NYMC Faculty Publications

Prevalence of Moderate and Severe Renal Insufficiency in Older Persons With Hypertension, Diabetes mellitus, Coronary Artery Disease, Peripheral Arterial Disease, Ischemic Stroke, or Congestive Heart Failure in an Academic Nursing Home

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Journal of the American Medical Directors Association

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OBJECTIVE: To determine the prevalence of moderate and severe renal insufficiency in older persons in an academic nursing home.

DESIGN: The prevalence of an estimated glomerular filtration rate (GFR) determined by the Modification of Diet in Renal Disease equation less than 60 mL/min/1.73 m(2) was investigated in older persons in an academic nursing home with either hypertension, diabetes mellitus, coronary artery disease (CAD), peripheral arterial disease (PAD), ischemic stroke, or congestive heart failure (CHF).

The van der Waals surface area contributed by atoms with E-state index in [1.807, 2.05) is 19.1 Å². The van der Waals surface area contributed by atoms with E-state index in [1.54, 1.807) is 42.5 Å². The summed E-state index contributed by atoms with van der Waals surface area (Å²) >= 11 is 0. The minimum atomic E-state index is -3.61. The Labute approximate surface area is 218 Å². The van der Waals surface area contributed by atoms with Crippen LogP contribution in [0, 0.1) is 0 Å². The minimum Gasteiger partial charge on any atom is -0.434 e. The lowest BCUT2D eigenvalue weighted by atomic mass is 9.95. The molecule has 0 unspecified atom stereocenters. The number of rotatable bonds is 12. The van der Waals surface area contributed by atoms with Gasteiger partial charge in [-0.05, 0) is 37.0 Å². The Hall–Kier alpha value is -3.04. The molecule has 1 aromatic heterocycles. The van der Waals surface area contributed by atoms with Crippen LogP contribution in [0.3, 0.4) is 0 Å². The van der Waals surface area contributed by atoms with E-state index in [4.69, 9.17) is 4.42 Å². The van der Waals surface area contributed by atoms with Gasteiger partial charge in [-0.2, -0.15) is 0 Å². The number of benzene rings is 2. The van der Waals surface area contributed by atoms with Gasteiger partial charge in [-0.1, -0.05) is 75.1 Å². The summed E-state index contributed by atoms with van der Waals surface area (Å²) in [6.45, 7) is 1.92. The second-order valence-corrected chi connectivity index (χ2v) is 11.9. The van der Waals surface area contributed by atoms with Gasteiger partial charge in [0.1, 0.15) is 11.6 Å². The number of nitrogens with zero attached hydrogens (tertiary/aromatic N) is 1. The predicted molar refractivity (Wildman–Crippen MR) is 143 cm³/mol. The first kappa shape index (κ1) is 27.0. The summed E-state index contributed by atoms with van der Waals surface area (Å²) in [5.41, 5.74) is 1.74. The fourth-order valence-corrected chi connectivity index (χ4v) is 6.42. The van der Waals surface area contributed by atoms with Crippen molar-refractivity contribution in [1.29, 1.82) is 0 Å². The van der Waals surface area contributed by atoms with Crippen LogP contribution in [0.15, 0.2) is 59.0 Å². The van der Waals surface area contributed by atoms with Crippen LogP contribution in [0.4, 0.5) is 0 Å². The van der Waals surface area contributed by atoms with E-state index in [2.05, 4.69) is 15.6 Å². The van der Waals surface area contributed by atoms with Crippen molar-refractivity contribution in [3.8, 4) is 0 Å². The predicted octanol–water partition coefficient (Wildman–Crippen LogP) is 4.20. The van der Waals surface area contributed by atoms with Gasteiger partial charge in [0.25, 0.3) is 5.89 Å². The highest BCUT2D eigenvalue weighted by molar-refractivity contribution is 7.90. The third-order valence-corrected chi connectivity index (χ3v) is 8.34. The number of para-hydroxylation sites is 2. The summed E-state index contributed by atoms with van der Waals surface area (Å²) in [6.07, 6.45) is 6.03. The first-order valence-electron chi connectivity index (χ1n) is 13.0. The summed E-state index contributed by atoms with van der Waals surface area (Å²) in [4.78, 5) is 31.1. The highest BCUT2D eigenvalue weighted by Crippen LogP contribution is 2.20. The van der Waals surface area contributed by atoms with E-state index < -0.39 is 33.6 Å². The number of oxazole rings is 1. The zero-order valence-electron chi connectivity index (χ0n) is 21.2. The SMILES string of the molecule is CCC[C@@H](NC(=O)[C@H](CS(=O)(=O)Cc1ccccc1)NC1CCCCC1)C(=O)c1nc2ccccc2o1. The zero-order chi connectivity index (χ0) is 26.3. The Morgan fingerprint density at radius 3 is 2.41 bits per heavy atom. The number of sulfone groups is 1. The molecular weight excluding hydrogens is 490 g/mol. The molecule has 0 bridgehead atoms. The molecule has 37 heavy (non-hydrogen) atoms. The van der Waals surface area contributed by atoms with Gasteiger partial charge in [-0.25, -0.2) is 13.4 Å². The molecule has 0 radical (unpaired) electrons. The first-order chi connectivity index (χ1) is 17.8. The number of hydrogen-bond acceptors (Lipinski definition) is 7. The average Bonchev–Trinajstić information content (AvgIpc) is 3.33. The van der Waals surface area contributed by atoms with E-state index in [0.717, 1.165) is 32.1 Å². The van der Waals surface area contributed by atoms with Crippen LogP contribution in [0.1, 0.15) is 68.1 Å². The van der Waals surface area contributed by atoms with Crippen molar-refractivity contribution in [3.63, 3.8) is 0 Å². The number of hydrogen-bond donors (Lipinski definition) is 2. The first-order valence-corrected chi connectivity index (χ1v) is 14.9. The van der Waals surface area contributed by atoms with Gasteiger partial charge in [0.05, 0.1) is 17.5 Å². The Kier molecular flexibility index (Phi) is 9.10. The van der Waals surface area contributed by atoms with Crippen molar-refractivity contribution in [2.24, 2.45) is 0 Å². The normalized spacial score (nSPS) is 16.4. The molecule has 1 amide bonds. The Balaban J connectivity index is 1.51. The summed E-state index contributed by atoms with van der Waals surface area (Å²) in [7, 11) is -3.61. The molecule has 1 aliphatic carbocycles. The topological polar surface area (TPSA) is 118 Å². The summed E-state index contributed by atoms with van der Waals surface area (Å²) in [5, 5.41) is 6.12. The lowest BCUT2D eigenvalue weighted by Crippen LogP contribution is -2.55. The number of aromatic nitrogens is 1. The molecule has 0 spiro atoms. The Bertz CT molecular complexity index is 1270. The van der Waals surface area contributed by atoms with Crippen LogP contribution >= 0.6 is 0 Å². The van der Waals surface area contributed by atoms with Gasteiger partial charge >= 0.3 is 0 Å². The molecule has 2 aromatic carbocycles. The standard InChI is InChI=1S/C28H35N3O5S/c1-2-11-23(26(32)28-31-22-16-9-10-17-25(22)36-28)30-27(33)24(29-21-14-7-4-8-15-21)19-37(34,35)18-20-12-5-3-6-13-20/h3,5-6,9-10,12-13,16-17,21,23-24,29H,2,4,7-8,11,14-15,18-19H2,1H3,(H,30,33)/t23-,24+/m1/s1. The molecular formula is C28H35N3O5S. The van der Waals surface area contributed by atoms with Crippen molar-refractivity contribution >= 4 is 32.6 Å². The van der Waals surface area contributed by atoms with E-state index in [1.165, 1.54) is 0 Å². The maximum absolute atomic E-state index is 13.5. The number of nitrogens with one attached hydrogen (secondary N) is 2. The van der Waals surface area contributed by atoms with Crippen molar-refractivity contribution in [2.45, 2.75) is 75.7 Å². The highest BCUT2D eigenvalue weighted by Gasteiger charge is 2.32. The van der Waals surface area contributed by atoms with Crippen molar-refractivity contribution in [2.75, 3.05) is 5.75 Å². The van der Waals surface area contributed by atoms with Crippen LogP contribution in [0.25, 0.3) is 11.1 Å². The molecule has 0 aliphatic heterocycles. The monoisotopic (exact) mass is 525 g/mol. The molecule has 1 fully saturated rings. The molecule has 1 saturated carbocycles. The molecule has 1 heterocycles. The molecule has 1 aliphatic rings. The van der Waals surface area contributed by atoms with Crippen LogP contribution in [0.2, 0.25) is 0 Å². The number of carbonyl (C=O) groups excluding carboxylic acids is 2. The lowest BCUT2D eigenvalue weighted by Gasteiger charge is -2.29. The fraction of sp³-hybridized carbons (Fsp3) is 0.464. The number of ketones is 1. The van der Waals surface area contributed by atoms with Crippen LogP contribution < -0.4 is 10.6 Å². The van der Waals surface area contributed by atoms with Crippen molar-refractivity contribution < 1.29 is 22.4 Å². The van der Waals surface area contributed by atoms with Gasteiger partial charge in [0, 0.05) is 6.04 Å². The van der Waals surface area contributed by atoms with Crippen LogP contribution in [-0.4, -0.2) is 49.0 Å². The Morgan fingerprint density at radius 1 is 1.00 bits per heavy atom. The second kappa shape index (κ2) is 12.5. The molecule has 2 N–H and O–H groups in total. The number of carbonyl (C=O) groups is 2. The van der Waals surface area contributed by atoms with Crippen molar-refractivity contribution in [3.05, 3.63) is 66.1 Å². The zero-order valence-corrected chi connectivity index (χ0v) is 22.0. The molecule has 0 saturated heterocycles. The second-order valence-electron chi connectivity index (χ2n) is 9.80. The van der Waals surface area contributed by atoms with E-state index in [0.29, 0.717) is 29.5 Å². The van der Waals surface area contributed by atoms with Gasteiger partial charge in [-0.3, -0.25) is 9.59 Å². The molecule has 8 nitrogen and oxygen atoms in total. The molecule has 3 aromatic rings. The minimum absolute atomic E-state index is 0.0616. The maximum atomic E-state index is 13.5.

SETTING: An academic nursing home.

PARTICIPANTS: Two hundred and two persons (104 women and 98 men), mean age 73 years (range 50 to 98 years) residing in an academic nursing home.

MEASUREMENTS: Prevalence of a GFR less than 60 mL/min/1.73 m(2).

RESULTS: A GFR less than 60 mL/min/1.73 m(2) was present in 60 (42%) of 143 persons with hypertension, in 30 (48%) of 62 persons with diabetes mellitus, in 28 (52%) of 52 persons with CAD, in 13 (50%) of 26 persons with PAD, in 10 (44%) of 23 persons with ischemic stroke, and in 15 (63%) of 24 persons with CHF.

CONCLUSION: Older persons with hypertension, diabetes mellitus, CAD, PAD, ischemic stroke, or CHF have a high prevalence of moderate or severe renal insufficiency and should be treated optimally to reduce the increased risk of cardiovascular events and mortality in this high-risk population.